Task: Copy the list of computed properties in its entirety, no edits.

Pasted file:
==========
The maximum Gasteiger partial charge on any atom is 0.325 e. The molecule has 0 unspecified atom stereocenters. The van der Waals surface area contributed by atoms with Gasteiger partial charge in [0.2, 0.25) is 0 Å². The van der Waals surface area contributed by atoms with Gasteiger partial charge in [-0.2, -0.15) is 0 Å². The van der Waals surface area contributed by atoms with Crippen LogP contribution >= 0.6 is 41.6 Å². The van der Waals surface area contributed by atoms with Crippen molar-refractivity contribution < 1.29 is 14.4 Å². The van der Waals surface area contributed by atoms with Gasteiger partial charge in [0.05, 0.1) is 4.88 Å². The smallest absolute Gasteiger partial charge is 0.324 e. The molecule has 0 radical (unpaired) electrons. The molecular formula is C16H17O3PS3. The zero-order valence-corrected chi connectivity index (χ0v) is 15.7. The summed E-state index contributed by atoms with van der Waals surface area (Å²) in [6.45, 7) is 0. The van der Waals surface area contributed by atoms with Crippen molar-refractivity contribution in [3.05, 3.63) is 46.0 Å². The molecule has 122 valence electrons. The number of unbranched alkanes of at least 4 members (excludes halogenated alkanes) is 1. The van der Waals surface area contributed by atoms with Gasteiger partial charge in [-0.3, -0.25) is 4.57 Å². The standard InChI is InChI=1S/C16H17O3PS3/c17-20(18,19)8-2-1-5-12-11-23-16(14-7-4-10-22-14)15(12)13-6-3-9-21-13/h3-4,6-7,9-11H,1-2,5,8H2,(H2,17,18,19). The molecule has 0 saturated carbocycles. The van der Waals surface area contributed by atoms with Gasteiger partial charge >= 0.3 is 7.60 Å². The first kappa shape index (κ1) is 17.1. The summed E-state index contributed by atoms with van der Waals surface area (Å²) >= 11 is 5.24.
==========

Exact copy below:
The maximum Gasteiger partial charge on any atom is 0.325 e. The molecule has 0 unspecified atom stereocenters. The van der Waals surface area contributed by atoms with Gasteiger partial charge in [0.2, 0.25) is 0 Å². The van der Waals surface area contributed by atoms with Gasteiger partial charge in [-0.2, -0.15) is 0 Å². The van der Waals surface area contributed by atoms with Crippen LogP contribution >= 0.6 is 41.6 Å². The van der Waals surface area contributed by atoms with Crippen molar-refractivity contribution < 1.29 is 14.4 Å². The van der Waals surface area contributed by atoms with Gasteiger partial charge in [0.05, 0.1) is 4.88 Å². The smallest absolute Gasteiger partial charge is 0.324 e. The molecule has 0 radical (unpaired) electrons. The molecular formula is C16H17O3PS3. The zero-order valence-corrected chi connectivity index (χ0v) is 15.7. The summed E-state index contributed by atoms with van der Waals surface area (Å²) in [6.45, 7) is 0. The van der Waals surface area contributed by atoms with Crippen molar-refractivity contribution in [3.05, 3.63) is 46.0 Å². The molecule has 122 valence electrons. The number of unbranched alkanes of at least 4 members (excludes halogenated alkanes) is 1. The van der Waals surface area contributed by atoms with Gasteiger partial charge in [-0.3, -0.25) is 4.57 Å². The standard InChI is InChI=1S/C16H17O3PS3/c17-20(18,19)8-2-1-5-12-11-23-16(14-7-4-10-22-14)15(12)13-6-3-9-21-13/h3-4,6-7,9-11H,1-2,5,8H2,(H2,17,18,19). The molecule has 0 saturated carbocycles. The van der Waals surface area contributed by atoms with Gasteiger partial charge >= 0.3 is 7.60 Å². The first kappa shape index (κ1) is 17.1. The summed E-state index contributed by atoms with van der Waals surface area (Å²) >= 11 is 5.24.